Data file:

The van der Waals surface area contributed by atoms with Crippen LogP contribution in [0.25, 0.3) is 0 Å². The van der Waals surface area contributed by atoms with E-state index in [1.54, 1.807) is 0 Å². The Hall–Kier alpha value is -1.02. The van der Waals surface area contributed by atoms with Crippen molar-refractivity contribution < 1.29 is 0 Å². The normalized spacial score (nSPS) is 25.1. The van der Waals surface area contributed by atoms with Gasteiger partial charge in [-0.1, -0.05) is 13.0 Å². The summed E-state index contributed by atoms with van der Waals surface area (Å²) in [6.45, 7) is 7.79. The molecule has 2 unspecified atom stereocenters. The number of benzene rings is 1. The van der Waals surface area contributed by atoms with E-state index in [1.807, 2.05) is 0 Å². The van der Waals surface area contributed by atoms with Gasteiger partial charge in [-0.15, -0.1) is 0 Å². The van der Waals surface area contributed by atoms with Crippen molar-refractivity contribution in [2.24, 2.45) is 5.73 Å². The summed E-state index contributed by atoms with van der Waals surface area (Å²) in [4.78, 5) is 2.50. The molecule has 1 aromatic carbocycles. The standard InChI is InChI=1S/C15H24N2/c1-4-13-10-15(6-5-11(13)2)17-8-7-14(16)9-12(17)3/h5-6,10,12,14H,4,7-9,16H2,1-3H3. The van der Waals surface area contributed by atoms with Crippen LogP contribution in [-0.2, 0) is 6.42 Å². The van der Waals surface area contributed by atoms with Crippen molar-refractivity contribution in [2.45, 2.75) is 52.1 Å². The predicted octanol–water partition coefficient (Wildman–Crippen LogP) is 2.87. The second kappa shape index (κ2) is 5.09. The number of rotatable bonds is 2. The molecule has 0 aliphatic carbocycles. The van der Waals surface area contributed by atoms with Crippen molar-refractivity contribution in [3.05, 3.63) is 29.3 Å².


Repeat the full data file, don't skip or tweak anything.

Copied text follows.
The van der Waals surface area contributed by atoms with Crippen LogP contribution in [0.25, 0.3) is 0 Å². The van der Waals surface area contributed by atoms with E-state index in [1.54, 1.807) is 0 Å². The Hall–Kier alpha value is -1.02. The van der Waals surface area contributed by atoms with Crippen molar-refractivity contribution < 1.29 is 0 Å². The normalized spacial score (nSPS) is 25.1. The van der Waals surface area contributed by atoms with Gasteiger partial charge in [-0.1, -0.05) is 13.0 Å². The summed E-state index contributed by atoms with van der Waals surface area (Å²) in [6.45, 7) is 7.79. The molecule has 2 unspecified atom stereocenters. The number of benzene rings is 1. The van der Waals surface area contributed by atoms with E-state index in [1.807, 2.05) is 0 Å². The van der Waals surface area contributed by atoms with Gasteiger partial charge in [-0.15, -0.1) is 0 Å². The van der Waals surface area contributed by atoms with Crippen molar-refractivity contribution in [2.24, 2.45) is 5.73 Å². The summed E-state index contributed by atoms with van der Waals surface area (Å²) in [4.78, 5) is 2.50. The molecule has 1 aromatic carbocycles. The standard InChI is InChI=1S/C15H24N2/c1-4-13-10-15(6-5-11(13)2)17-8-7-14(16)9-12(17)3/h5-6,10,12,14H,4,7-9,16H2,1-3H3. The van der Waals surface area contributed by atoms with Crippen LogP contribution in [-0.2, 0) is 6.42 Å². The van der Waals surface area contributed by atoms with Crippen molar-refractivity contribution in [2.45, 2.75) is 52.1 Å². The predicted octanol–water partition coefficient (Wildman–Crippen LogP) is 2.87. The second kappa shape index (κ2) is 5.09. The number of rotatable bonds is 2. The molecule has 0 aliphatic carbocycles. The van der Waals surface area contributed by atoms with Crippen molar-refractivity contribution in [3.05, 3.63) is 29.3 Å².